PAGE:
“Aren't you going to open it?”

“If you want me to.”

“Of course I do.”

The duct tape tore the paper as he lifted the corner. Beneath the wrapping he saw the edge of a sleek white box, and then a picture of an iPhone. Ripping at the rest of the paper, he slid the box open and pulled out the phone. “This is for me?”

Wes nodded, smiling as his eyes moved between the road and the phone in Alex's hands. Alex had never even held an iPhone. A few of the kids at Cesar Chavez had flaunted theirs incessantly at recess, but he didn't hang out with any of those kids. He fumbled around the edges for the on switch, and Wes reached over and pressed the round button on the front. The black screen glowed to life. Though he'd never used a touch screen, Alex's fingers slid the lock open and then moved across the face of the phone as if he'd spent every day of his life on one, racing through the music and photo and camera icons and finally finding the keypad. He wanted to call Yesenia immediately, and then his mother—except he had no idea if she would approve.

“Did you ask my mom?”

“No,” Wes said. “But she'll be fine with it. You know she doesn't like you out in the world alone, and now she can reach you.”

“But isn't it expensive?” he asked, anticipating Letty's line of questioning.

“You don't need to worry about it. I just added you to my plan.”

There was something about this statement, casual and possessive both, that made Alex's throat swell. He wanted to thank his father, but he couldn't speak. Wes didn't expect him to; he reached for the radio and turned the music up, filling the space where Alex's thank-you should have been. At a streetlight, he glanced into the rearview mirror, at the file box Alex had strapped into the backseat.

“What's in the box?”

Alex swallowed hard, gathering his voice. “My grandpa's feathers.”

“Why'd you bring them?”

“I don't know.” He'd grabbed them almost without thinking, feathered armor to face his fighting parents. But now the fact that he had them felt auspicious. “I'm working on a science project,” he said. “I thought maybe you could help me.”

The light turned from red to green, and Wes started to drive again. “What are you working on?”

Just as he'd explained to his mother, Alex told Wes about the complete world preserved inside each feather, clues to migration and diet and water sources and a hundred other things.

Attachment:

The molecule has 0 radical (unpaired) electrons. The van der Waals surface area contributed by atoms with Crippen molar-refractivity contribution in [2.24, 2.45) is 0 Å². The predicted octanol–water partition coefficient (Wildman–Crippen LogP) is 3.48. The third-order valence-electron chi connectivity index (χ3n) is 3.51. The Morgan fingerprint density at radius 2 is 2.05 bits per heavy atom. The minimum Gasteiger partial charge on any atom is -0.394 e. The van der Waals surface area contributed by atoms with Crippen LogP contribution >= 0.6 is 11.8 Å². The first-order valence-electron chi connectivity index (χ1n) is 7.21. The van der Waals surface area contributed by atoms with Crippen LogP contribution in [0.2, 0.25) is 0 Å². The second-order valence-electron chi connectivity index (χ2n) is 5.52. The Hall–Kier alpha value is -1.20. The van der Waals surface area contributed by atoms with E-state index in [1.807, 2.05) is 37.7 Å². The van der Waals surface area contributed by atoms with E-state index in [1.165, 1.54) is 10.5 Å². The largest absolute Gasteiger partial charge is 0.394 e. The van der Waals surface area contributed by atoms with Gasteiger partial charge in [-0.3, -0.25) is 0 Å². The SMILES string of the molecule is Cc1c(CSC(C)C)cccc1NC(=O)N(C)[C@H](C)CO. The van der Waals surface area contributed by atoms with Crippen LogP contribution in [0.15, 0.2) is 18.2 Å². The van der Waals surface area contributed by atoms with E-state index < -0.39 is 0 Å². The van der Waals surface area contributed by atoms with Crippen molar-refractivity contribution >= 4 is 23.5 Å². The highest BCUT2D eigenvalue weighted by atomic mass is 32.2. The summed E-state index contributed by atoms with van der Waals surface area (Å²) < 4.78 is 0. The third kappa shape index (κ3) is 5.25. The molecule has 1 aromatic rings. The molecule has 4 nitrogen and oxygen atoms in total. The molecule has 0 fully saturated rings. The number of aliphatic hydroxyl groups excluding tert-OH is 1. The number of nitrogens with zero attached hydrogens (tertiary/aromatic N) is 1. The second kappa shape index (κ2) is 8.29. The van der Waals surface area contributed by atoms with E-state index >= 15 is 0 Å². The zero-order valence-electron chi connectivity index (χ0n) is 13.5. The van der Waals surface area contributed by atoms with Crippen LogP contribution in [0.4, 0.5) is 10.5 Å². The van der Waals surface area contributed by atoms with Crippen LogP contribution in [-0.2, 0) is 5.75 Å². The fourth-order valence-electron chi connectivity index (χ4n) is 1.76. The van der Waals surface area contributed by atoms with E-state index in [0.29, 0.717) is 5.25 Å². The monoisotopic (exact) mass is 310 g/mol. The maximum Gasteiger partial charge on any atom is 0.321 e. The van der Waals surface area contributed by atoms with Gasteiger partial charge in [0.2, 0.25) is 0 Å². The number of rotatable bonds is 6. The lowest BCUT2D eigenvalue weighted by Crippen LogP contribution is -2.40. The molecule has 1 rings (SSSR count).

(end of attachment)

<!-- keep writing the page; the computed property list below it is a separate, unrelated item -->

“Isotope signatures.”

“Exactly!” It was a thrill, that someone in his family had a block of knowledge that mirrored his own. For the first time Alex didn't feel like he'd been plucked from outer space and dropped into the Espinosa family. He could see exactly where he'd come from.

“The trouble with my idea,” he said, “is that I need a mass spectrometer.”

“That's all?” Wes glanced at him, a smile flickering at the edge of his mouth. With a sudden pull at the wheel that sent Alex careening against the passenger door, Wes made a U-turn. “I know where we can find one.”

It took twenty minutes to drive to Stanford. Wes parked in the employee lot and led the way across campus. Though Alex had spent all his life within fifteen miles of the prestigious university, he'd never been there. He'd seen pictures, though, hundreds of postcards in gas stations and grocery stores, and walking down Palm Drive now, he was shocked at how completely the campus resembled itself. In his experience, this kind of thing was usually a letdown, the reality never as magnificent as the airbrushed advertisement—but Stanford was the opposite, everything even more perfect in real life than it was on paper. The arched buildings were symmetrical and grand, the palm trees spaced evenly, even the fronds splayed in a way that made Alex wonder if the gardener had arranged them. Not to mention the flowers, cardinal red, which must have been planted just that day, not a petal out of place.

Alex followed Wes through the quad and past Memorial Church, its mosaics glittering in the almost dark. Turning right, they walked until they got to a square building with a tile roof, its windows lit up. Wes led him through the main doors.

The lobby was plastered with posters. Wes stood in the center of the room, scanning the three-by-five-foot color printouts describing studies with titles like “The Age of the Rocky Mountains,” “The Level of Arsenic in Ground Water in Bangladesh,” and “Possible Increases in Severe Thunderstorms Due to Greenhouse Forcing.” He scanned every poster in the lobby and made his way up and down two corridors before he found what he was looking for at the top of a flight of stairs: a paper relating the use of stable isotopes to determine the reproductive range of northern fur seals.

“They'll have one,” Wes said, pointing to the closed lab door.

“How did you know where to find this? I thought you were a doctor.”

“I am. But I've been working with a lot of scientists at my new job, so I know a little about the different labs on campus.”

“What do you do exactly?” Alex asked, realizing he had no idea what his father did all day every day.

“I'm working on a team trying to improve the diagnosis of TB in HIV-infected patients,” Wes said. “It's tricky, because HIV affects immune systems—so HIV patients don't respond consistently to basic skin tests. You get a lot of false negatives, and false positives too. So we're working on something new to use in low-resourced areas, where it isn't possible to run blood tests.”

It sounded interesting, but Alex didn't like the sound of “low-resourced areas.” He didn't think his father was talking about Bayshore. “Do you think you'll ever be just a regular doctor?”

Wes had his hand on the lab door, but he paused, thinking about Alex's question. “Maybe,” he said. His Stanford ID dangled from the edge of his shirt, and he took it off, studying his own photo as if the answer to Alex's question might lie there. He stuffed it into his pocket and shrugged. “Who knows? I've got a few science projects of my own I'm working on. A proposal pending. We'll see where it takes me.”